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Missouri Historical Society Hosts Martin Luther King Jr. Day Virtual Program Series

Missouri Historical Society Hosts Martin Luther King Jr. Day Virtual Program Series

The Missouri Historical Society will host a virtual program series featuring Gospel Yoga, youth activism workshops and more in honor of Martin Luther King Jr. Day.

The series starts at 9 a.m. Sunday with Gospel Yoga, a yoga practice for all ages and levels set to gospel music, led by yogis from The Collective STL. A second Gospel Yoga practice will take place on Monday from 9 to 10 a.m.

The Collective STL is a nonprofit yoga and wellness studio in North St. Louis dedicated to “unapologetically affirm(ing) Black lives by intentionally creating a sacred space whereby participants can breathe, move, rest and heal,” according to The Collective STL website.

On Sunday, at 3 p.m., the Missouri Historical Society will commemorate the 60th anniversary of King’s visit to the United Hebrew Temple on Skinker Boulevard, which is now the Missouri Historical Society Library and Research Center, in collaboration with the Newmark Institute for Human Relations of the Jewish Community Relations Council.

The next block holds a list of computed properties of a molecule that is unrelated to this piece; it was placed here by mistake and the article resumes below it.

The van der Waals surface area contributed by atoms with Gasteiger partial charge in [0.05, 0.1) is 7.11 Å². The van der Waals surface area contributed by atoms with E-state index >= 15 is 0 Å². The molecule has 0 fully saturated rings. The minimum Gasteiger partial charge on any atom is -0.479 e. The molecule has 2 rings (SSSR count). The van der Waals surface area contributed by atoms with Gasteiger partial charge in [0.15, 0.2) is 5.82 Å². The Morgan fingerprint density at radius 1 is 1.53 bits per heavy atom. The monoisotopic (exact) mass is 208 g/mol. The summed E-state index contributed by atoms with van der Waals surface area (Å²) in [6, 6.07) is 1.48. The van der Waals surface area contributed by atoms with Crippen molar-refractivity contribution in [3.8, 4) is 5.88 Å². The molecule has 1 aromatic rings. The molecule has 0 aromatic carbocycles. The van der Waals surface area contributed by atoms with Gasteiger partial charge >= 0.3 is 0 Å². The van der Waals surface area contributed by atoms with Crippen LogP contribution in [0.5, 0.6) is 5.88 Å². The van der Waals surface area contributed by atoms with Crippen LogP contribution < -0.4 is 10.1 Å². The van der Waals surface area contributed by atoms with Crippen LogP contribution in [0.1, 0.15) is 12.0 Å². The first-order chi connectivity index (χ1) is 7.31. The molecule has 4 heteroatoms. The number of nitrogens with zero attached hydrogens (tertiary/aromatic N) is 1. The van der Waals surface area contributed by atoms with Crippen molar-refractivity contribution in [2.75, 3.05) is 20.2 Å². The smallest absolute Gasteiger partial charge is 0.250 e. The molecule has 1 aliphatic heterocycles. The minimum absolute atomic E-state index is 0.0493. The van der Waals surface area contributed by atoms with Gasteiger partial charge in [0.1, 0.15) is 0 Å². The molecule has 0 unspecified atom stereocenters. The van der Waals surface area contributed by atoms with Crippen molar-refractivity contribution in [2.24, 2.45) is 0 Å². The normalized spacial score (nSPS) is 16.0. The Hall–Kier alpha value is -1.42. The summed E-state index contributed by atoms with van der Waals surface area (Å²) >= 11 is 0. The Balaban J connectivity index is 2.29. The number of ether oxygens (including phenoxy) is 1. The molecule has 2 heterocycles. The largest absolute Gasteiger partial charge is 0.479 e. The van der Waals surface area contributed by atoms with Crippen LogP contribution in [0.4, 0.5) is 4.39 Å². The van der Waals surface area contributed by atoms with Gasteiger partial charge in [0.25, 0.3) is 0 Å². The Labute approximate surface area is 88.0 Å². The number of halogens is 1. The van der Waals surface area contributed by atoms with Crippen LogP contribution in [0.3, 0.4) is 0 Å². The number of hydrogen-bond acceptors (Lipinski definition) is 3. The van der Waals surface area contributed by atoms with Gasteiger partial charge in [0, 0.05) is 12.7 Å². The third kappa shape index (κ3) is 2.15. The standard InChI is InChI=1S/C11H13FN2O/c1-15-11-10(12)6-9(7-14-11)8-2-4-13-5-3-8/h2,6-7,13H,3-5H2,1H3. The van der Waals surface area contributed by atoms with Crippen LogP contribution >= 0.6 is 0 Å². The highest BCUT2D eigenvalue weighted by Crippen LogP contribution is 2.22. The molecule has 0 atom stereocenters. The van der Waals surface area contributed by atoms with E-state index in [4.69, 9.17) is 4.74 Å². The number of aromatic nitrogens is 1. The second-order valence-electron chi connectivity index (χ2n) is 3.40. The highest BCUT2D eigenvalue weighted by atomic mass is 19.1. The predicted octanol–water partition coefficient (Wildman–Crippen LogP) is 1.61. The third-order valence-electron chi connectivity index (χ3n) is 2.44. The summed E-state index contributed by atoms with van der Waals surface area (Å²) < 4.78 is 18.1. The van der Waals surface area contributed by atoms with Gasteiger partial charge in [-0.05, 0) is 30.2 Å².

courtesy of the Missouri Historical Society.jpg

image of King courtesy of the Missouri Historical Society

The Commemorating King in St. Louis program has invited the Rev. Dr. Anthony Witherspoon, who heard King’s speech at the former temple on Nov. 27, 1960, to “speak about this year’s MLK theme of education and building the beloved community,” according to the press release. Additionally, rabbinical student and activist Dr. Koach Baruch Frazier and the Rev. Gabrielle Kennedy, director of Faith & For the Sake of All, will “reflect on what it means to lead congregations in the legacy of this renowned civil rights leader.”

Youth activism workshops will be available on Monday at 10:30 a.m. and 1 p.m. The morning session is intended for children ages 6 to 12, with a follow-up conversation for parents and caregivers after the workshop.

“The conversation will address how we can process and talk about current events and race-related issues with our children,” the release states. “This will be a meeting-based format, and parents can use their sound and camera to participate.”

The afternoon session is intended for those ages 12 to 18. Participants will have the opportunity to “explore and analyze primary sources to gain a greater understanding of the history of the civil rights movement” and “question, explain, elaborate and interpret their concepts of societal justice.”

All programs are free and can be accessed via Zoom. Details and Zoom links can be found at mohistory.org.

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